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CELEBRATING CULTURE & COMMUNITY'S HISTORY PROJECT: The Adachis


 

Celebrating Culture & Community's El Cerrito History Project

Celebrating Culture & Community is putting together interviews of 25 El Cerrito residents, a project aimed at showing the diverse communities that have contributed to the city's history.

The interviews have been made possible largely through support from the California Council for the Humanities, a state affiliate of the National Endowment for the Humanities.

For more information about Celebrating Culture & Community , contact Eve Ma at 236-3255 or ccandc_97@yahoo.com

Following is one of the interviews:

 

INTERVIEW with Tosh (uncle) and Ken (nephew) Adachi

11/29/99 (Eve A. Ma—Dr. L. Eve Armentrout Ma--interviewer)

--the father, and grandfather, respectively, of these two Adachis founded the first

Japanese American nursery in El Cerrito

--except as otherwise noted, the material came from Ken Adachi

The 1906 earthquake shook the water tank so much that water spilled out. That story is how Ken knows the nursery was founded before 1906.

(Tosh) The nursery was founded in 1905 by Tosh’s father (Ken’s grandfather), whose name was Isaburo Adachi.

Ken thinks they originally grew some cut flowers other than roses, but soon turned to hothouse roses (in greenhouses). (Tosh) They grew roses (and apparently, not anything else before that).

They would market the roses on the wholesale flower market in San Francisco. They got paid in $20 gold pieces. They would take the ferry from the Berkeley pier to get across the Bay. [This was before the Bay Bridge was built.]

All that they grew, they grew in greenhouses; nothing outdoors. The nursery was located where Home Depot is now [on San Pablo Ave.’s west side, near where BART crosses over San Pablo Ave., a little south of MacDonald Ave.].

The other Japanese American nursery family had a nursery called "Ooks." Ken doesn’t know the family’s name. Their land was located where the abandoned Food Bowl building is now, near the corner of Cutting Blvd. and San Pablo Ave.. That family also grew roses.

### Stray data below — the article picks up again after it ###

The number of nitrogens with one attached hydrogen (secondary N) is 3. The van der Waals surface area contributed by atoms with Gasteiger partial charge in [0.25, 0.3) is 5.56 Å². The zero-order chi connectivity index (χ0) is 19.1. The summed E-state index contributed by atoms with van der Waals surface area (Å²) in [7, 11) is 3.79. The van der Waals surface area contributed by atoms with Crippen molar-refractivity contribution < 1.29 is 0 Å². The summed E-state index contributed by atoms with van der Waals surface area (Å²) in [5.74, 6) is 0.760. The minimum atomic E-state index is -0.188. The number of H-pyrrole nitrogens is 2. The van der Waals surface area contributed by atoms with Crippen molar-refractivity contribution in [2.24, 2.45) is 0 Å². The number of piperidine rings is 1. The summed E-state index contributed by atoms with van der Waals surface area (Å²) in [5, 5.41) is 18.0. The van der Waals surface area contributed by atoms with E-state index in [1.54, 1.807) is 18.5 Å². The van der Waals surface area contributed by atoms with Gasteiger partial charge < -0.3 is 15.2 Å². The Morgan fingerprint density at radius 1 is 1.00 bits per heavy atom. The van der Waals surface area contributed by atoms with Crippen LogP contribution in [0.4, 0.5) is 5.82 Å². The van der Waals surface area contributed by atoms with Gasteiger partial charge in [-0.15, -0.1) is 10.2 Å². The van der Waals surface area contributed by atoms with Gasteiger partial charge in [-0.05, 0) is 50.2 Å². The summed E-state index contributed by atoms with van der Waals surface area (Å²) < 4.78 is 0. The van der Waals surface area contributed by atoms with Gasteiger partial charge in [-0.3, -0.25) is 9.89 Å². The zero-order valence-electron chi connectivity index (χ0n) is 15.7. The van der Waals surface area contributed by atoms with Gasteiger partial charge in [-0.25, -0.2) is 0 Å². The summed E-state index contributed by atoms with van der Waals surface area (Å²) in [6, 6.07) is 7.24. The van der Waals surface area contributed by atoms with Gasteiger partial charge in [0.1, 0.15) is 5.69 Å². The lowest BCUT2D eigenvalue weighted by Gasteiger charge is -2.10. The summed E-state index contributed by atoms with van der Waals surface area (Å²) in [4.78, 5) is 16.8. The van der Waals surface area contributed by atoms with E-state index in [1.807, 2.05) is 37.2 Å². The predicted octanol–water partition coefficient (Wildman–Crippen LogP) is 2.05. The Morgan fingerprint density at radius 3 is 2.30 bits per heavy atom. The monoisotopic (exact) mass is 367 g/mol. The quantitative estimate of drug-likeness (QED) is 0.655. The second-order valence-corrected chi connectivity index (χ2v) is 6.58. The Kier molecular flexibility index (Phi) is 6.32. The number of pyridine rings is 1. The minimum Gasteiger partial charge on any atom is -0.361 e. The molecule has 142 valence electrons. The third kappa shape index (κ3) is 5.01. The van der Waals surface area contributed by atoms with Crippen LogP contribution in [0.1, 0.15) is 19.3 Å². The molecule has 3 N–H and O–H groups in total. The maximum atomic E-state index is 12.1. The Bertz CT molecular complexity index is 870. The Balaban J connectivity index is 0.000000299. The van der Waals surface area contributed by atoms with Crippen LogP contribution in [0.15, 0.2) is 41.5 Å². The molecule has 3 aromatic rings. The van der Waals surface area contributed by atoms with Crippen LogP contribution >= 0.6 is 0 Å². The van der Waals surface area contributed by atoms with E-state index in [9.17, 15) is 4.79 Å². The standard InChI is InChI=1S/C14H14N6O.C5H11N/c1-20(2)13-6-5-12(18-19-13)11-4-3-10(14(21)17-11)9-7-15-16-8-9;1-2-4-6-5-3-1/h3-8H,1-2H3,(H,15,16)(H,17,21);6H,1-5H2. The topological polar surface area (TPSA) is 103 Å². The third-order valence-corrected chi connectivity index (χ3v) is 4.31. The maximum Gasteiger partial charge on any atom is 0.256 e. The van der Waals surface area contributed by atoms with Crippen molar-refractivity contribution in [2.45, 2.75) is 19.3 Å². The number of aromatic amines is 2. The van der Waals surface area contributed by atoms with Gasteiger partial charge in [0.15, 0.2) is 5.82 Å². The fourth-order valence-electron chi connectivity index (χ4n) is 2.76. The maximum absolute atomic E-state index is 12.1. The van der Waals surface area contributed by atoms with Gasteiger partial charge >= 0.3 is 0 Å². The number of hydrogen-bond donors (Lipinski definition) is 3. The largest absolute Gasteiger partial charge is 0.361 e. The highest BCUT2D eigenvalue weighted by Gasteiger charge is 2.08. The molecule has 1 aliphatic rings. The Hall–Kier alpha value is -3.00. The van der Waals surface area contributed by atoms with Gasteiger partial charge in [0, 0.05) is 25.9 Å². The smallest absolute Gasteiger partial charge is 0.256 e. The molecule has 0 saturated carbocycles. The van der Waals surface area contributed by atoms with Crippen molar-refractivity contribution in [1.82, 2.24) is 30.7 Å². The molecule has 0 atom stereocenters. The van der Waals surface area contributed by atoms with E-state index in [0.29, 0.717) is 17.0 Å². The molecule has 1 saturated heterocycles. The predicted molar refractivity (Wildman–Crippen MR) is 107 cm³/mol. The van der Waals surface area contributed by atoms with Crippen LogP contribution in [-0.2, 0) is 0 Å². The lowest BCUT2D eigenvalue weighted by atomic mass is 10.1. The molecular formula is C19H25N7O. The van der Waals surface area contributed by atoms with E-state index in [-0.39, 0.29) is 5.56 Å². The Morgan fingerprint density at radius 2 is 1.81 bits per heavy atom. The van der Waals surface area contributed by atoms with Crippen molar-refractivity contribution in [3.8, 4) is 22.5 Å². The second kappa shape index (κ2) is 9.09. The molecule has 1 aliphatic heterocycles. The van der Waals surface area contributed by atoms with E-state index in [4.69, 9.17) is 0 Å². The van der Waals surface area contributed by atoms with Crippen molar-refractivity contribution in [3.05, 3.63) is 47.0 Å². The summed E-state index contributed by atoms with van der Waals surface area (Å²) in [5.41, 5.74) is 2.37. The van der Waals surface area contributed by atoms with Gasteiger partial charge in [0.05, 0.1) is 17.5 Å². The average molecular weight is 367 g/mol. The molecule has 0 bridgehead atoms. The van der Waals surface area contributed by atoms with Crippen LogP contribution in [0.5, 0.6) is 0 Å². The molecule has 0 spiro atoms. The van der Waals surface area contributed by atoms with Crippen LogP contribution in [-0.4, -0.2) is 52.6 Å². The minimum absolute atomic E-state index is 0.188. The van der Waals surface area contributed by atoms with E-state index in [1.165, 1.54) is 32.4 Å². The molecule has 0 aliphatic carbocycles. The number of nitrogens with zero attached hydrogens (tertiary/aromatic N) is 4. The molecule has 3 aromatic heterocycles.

(Tosh) Tosh’s parents were both from Japan. His mother was educated in Tokyo, but probably came from somewhere else. They were not the first Japanese Americans in this area. Others who came either around the same time or somewhat earlier were the Nabeta and the Fuji family, who also grew roses. Ken remarked that actually, they were in Richmond, near Potrero Ave., and Tosh agreed.

Both Tosh and Ken lived in El Cerrito all their lives [except during World War II, when the family was sent to internment camps].

The Adachi nursery in El Cerrito [which closed down within the last 5 years] had one part of its land in El Cerrito and one part in Richmond. The city lines ran right through the nursery.

When Ken was a kid, he remembers that San Pablo Ave. used to be very low near the nursery, maybe 10 feet lower than what it is now. There was a depression there. It did not flood when there were heavy rains because there was a creek, or drainage canal, near [behind?] the property.

After the war, the family returned to the nursery. They had to start all over again. The roses were dead, the greenhouse panes were broken, they had to rebuild it all. By the [early?] 1950s, they had started the retail business instead of the wholesale roses. They opened the El Sobrante store in 1967. [That store is also primarily retail.]